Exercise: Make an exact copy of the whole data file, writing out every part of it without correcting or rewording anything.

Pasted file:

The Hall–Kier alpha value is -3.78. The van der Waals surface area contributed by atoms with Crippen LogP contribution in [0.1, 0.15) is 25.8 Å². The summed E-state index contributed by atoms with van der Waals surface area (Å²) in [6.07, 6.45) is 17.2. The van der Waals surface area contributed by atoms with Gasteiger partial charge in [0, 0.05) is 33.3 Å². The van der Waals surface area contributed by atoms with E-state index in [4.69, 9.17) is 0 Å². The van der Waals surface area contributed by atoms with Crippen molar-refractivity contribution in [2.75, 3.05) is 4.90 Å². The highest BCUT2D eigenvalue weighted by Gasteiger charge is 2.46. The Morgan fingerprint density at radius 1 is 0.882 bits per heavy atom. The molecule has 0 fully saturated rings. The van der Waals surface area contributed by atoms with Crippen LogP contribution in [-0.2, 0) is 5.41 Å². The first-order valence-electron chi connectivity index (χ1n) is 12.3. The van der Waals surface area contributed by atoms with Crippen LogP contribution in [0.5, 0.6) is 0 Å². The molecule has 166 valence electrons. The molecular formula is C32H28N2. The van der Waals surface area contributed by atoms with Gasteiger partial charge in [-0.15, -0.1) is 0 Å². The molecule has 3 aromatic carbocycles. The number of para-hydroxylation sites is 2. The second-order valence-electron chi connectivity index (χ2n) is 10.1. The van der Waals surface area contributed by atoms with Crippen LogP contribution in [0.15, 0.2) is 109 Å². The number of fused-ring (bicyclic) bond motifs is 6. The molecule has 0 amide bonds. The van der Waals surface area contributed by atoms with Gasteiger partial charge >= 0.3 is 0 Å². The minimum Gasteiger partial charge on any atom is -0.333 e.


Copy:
The Hall–Kier alpha value is -3.78. The van der Waals surface area contributed by atoms with Crippen LogP contribution in [0.1, 0.15) is 25.8 Å². The summed E-state index contributed by atoms with van der Waals surface area (Å²) in [6.07, 6.45) is 17.2. The van der Waals surface area contributed by atoms with Gasteiger partial charge in [0, 0.05) is 33.3 Å². The van der Waals surface area contributed by atoms with E-state index in [4.69, 9.17) is 0 Å². The van der Waals surface area contributed by atoms with Crippen molar-refractivity contribution in [2.75, 3.05) is 4.90 Å². The highest BCUT2D eigenvalue weighted by Gasteiger charge is 2.46. The Morgan fingerprint density at radius 1 is 0.882 bits per heavy atom. The molecule has 0 fully saturated rings. The van der Waals surface area contributed by atoms with Crippen LogP contribution in [-0.2, 0) is 5.41 Å². The first-order valence-electron chi connectivity index (χ1n) is 12.3. The van der Waals surface area contributed by atoms with Crippen LogP contribution in [0.5, 0.6) is 0 Å². The molecule has 166 valence electrons. The molecular formula is C32H28N2. The van der Waals surface area contributed by atoms with Gasteiger partial charge in [-0.15, -0.1) is 0 Å². The molecule has 3 aromatic carbocycles. The number of para-hydroxylation sites is 2. The second-order valence-electron chi connectivity index (χ2n) is 10.1. The van der Waals surface area contributed by atoms with Crippen LogP contribution in [0.15, 0.2) is 109 Å². The number of fused-ring (bicyclic) bond motifs is 6. The molecule has 0 amide bonds. The van der Waals surface area contributed by atoms with Gasteiger partial charge >= 0.3 is 0 Å². The minimum Gasteiger partial charge on any atom is -0.333 e.